September 21, 2009

Picking the Right Mobile Internet Solution

There are three kinds of death in this world. There's heart death, there's brain death, and there's being off the network. --- Guy Almes

All I need is the air that I breathe? Not anymore. In business, we need air conditioning and always-on Internet access too. Cheap, reliable, high speed access is a competitive advantage for cities and countries. In Canada and the US, we pay plenty for little. We don’t have much choice.

With a netbook computer, you’re likely using the Internet extensively, which makes online access essential. Here are your options.
  1. WiFi
  2. WiMax
  3. Cellular
Let’s examine each in more detail.

WiFi is the best choice ... if you can get a signal. That’s the problem. Not enough places offer free access. Each network has its own login process. From my downtown Toronto office, I get signals from
  • the University of Toronto (but I’m not a student, which means no access),
  • OneZone (which blankets downtown but costs $5/hour, $10/day or $29/month plus tax)
  • various other closed networks
If I only needed access from my office, OneZone would be viable, but I travel.

Starbucks gives two hours of free access per day. That's great but there’s no Starbucks near me and I don’t frequent coffee shops. It’s not practical to go to go somewhere else each time you want a signal. There’s free WiFi from Toronto Wireless, but I'm out of range.

Unfortunately, Toronto does not have much free WiFi. The US is more progressive. In lower Manhattan, a business coalition provides free WiFi. In San Francisco, bus stops have free WiFi as an incentive for riders.

If only there were aggregators that would give you low cost access to different networks. Enter Boingo Wireless and iPass Connect. Each has 100,000+ hotspots. There’s considerable overlap. Hotspots include Starbucks, OneZone, McDonalds, FedEx Kinkos, and even some hotels (with iPass). The cost? A reasonable $10 US per month.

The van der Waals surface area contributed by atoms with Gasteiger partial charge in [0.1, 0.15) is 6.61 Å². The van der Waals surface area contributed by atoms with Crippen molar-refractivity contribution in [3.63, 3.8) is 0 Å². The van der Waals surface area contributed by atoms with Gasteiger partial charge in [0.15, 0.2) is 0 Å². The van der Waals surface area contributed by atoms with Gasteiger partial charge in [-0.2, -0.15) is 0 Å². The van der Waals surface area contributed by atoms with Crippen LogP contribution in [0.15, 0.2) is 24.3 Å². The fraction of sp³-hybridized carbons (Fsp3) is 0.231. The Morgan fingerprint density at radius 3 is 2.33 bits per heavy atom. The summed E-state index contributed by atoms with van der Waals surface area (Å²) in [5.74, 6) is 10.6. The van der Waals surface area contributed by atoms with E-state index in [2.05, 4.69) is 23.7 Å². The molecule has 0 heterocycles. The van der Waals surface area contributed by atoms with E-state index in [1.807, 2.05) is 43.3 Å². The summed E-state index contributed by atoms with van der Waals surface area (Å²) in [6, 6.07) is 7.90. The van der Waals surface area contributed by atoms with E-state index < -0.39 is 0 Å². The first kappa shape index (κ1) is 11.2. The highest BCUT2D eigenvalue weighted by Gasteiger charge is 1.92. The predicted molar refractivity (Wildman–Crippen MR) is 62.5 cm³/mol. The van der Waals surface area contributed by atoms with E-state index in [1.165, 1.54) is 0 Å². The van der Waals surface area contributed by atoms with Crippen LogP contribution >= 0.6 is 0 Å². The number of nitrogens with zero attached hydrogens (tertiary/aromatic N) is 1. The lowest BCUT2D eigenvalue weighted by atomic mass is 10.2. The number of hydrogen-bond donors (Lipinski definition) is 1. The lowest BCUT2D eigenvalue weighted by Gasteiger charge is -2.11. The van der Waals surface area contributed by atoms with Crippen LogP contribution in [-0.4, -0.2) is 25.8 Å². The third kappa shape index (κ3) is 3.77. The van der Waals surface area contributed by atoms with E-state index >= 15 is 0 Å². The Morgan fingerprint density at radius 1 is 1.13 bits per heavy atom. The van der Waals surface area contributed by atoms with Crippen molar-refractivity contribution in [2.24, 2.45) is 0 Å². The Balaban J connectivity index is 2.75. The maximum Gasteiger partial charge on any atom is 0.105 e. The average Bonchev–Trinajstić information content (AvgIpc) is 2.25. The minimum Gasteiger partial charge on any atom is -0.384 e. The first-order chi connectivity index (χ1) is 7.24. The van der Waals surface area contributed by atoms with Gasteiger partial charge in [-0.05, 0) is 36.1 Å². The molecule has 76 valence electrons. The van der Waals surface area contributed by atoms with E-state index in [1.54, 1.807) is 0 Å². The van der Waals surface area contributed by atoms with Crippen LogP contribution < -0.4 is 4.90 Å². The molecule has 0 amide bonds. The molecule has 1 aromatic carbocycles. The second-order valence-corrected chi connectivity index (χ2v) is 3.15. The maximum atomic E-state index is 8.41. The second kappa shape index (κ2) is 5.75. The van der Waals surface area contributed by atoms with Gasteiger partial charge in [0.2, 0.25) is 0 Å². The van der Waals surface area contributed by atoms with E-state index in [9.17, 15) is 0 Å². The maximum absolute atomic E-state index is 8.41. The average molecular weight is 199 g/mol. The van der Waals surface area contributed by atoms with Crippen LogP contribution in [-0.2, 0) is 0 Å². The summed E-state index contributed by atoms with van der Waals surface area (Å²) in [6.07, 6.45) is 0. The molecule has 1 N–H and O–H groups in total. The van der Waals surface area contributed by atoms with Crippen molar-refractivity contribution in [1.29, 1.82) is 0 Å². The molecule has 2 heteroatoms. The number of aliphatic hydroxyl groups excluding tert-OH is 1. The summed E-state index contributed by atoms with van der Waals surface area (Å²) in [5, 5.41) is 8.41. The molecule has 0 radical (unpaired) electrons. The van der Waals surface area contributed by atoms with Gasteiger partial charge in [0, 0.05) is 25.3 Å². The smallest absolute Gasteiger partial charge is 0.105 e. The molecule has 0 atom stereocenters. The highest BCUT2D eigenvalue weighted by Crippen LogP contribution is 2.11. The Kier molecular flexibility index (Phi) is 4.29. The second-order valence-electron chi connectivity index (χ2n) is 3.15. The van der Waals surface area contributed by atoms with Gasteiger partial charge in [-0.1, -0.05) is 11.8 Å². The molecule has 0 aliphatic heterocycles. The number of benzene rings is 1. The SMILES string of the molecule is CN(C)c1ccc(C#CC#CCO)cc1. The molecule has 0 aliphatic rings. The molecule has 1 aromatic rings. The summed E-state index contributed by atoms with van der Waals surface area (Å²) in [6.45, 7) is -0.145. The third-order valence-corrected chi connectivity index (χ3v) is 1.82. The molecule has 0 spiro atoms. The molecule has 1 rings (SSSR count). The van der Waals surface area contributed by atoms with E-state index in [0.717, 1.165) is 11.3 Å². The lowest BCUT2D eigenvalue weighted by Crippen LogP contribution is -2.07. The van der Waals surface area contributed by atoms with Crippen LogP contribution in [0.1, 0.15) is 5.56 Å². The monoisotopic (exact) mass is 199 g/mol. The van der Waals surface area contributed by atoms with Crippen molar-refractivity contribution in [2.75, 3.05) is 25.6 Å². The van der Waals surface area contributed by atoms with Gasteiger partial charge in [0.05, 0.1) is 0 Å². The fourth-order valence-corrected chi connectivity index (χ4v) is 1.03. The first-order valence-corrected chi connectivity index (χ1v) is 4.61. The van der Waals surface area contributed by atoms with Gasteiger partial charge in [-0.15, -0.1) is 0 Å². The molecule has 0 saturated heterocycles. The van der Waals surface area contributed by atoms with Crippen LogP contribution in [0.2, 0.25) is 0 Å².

What if you're often in locations without accessible WiFi? Like your client's office. You probably can't connect to their network.

Security is also a concern. How safe is a public-access WiFi network? Can your transmissions be intercepted and decoded? The true risks may be limited with appropriate security on your computer and use of sites secured by SSL or VPN. I haven’t evaluated the risks but would not bank online over someone else's WiFi network.

WiMax was meant as the solution for stationary mobile Internet access. It hasn’t taken off. You get reasonable prices (30 GB for $50/month) and decent speeds with Rogers Portable Internet (see blog post). I used it for ages but stopped because the modem needs an electrical outlet. That gets to be a hassle. If your netbook or notebook runs on batteries, why can’t WiMax run from a USB port? The power consumption requirements must be too high.

If you can get a signal on your mobile phone, you can get cellular internet. You simply plug a USB modem or aircard into your computer. You can even buy a computer with an embedded receiver, which is convenient but stops you from moving your connection to another machine. You have access while moving too.

Speed is surprisingly good. The problem is cost. In Canada, you’re paying $30 for 500 MB, $35 for 1 GB, ..., $85 for 5 GB. In addition, you pay the hefty cell phone surcharges for system access and 911. Then taxes get tacked on.

How much data will you need? Hard to say. Luckily, some plans are tiered. If you use more than your allotment of data, you’re bumped up to the next band. So if you use 600 MB, you’re charged the rate for 1 GB. This can save you money over picking a 2 GB plan and using much less each month.

With reservations, I opted for cellular internet access for true mobility. I picked Bell Mobility (which claims wider coverage) over Rogers (which claims faster speeds). I’m told that in real life, speeds are similar but could not compare.

Overall, I’m very pleased with the speed. I’m using 30-50 MB/day with email and light web surfing. That's more than I expected. There must be applications running in the background that chew up bandwidth.

How can you save money? You can bundle services with one provider (cable/satellite, home internet, home phone service, mobile phone). You might have access corporate rates through your employer or your spouse’s.

Since data rates will likely drop, I picked a one year plan.

Imagine always-on Internet access that’s too cheap to measure. Maybe someday. At least we have workable mobile solutions today. With mobile Internet and a netbook, my smartphone is becoming more of a paperweight.


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